Thanksgiving Nightmare

November 21, 2014 Updated: April 23, 2016

Dear Kathy,

     My daughter and I had a lot of problems getting along when she was a teenager. I have always treated her like gold and bought her everything she ever wanted, even things I couldn’t really afford. The words “thank you” never crossed her lips and she berated me on a regular basis when I couldn’t give her a ride somewhere or I forgot to pick something up for her.

     She was rebellious and disrespectful, defying my husband and me regarding every issue imaginable. Her high school years were a nightmare and her behavior caused us to have significant marital problems. I think if the house were burning down and we told her to get out, she’d have stood in a corner and burned to death out of spite.

     Last year, she enrolled at a college in California because she said she “needed space away from us.”  Since the move, we no longer argue. We talk or text practically every day and I thought (wrongly, as it turns out) that we had both moved on to a more positive place.

     We bought her a plane ticket to come home for Thanksgiving and all of us have been eagerly awaiting her arrival as it has been almost a year since we’ve been together as a family. She called us late last night and told us that she’s planning to spend Thanksgiving Day with a friend of hers because she is too emotionally scarred to be with us on the holiday.

    Additionally, she stated that our family is not “a real family” because we have never shown her love or done anything for her as she had to raise herself, as far as she’s concerned. She has clearly not moved on at all as she’s spewing the same hateful, untrue rhetoric that she did throughout her last three years of high school.

     I am very wounded by her attitude and my eager anticipation has become a pervasive sense of dread as I count down the days to her arrival at our home. Part of me wants to tell her to just stay in California if that’s her attitude, but I am concerned that it will cause an even greater rift between us. She is almost 20 years old, why is she still acting like a defiant teenager?

Hurt and Confused,

                              “Janine”

Dear Janine,

     I am sad to say that a lot of parents are experiencing the same pain. They have dedicated themselves to giving their children the best possible childhoods and are saddened to receive recrimination instead of gratitude for all the personal sacrifices.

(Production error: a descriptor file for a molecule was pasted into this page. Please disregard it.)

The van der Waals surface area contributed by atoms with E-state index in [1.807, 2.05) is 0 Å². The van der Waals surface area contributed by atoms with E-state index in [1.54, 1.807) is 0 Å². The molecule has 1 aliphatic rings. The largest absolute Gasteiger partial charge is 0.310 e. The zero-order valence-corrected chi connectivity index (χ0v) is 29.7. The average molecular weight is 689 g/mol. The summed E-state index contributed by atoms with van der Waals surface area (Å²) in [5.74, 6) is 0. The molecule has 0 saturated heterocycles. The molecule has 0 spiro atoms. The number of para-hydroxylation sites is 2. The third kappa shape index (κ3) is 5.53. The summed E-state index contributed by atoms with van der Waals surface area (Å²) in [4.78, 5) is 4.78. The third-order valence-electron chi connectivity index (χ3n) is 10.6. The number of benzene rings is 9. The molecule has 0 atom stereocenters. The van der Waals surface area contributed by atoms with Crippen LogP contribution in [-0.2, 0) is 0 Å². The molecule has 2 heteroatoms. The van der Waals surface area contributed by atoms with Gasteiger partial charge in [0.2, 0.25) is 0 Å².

My advice to you is to surround yourself with a good support system as you open your home to your daughter. Be kind and affirming in your attitude towards her. Do not engage in the same circular arguments that the two of you had when she was a teenager. In other words, don’t take the bait.

     Your daughter may be experiencing some anxiety at returning to the scene of the crime, so-to-speak (the home in which she caused so much emotional havoc). Her own fears and anxieties may be precipitating her outward coldness towards you, in which case your unconditional warmth towards her may positively affect the relational dynamic.

     Hopefully, she will open up to you at some point during the visit and provide the two of you with an opportunity to resolve these old issues. If that doesn’t happen, she’ll still only be home for a week. Expect nothing and you won’t be disappointed. As she continues to mature, she will be better able to assess all that you have indeed done for her throughout her life. 

     I have a young adult daughter myself and I know from personal experience that it can be very difficult for people that age to truly understand how much we love them. Like you, I look forward to the day that she is a mother herself and can comprehend the depth of the maternal bond.

All my best,

                 Kathy

    

  

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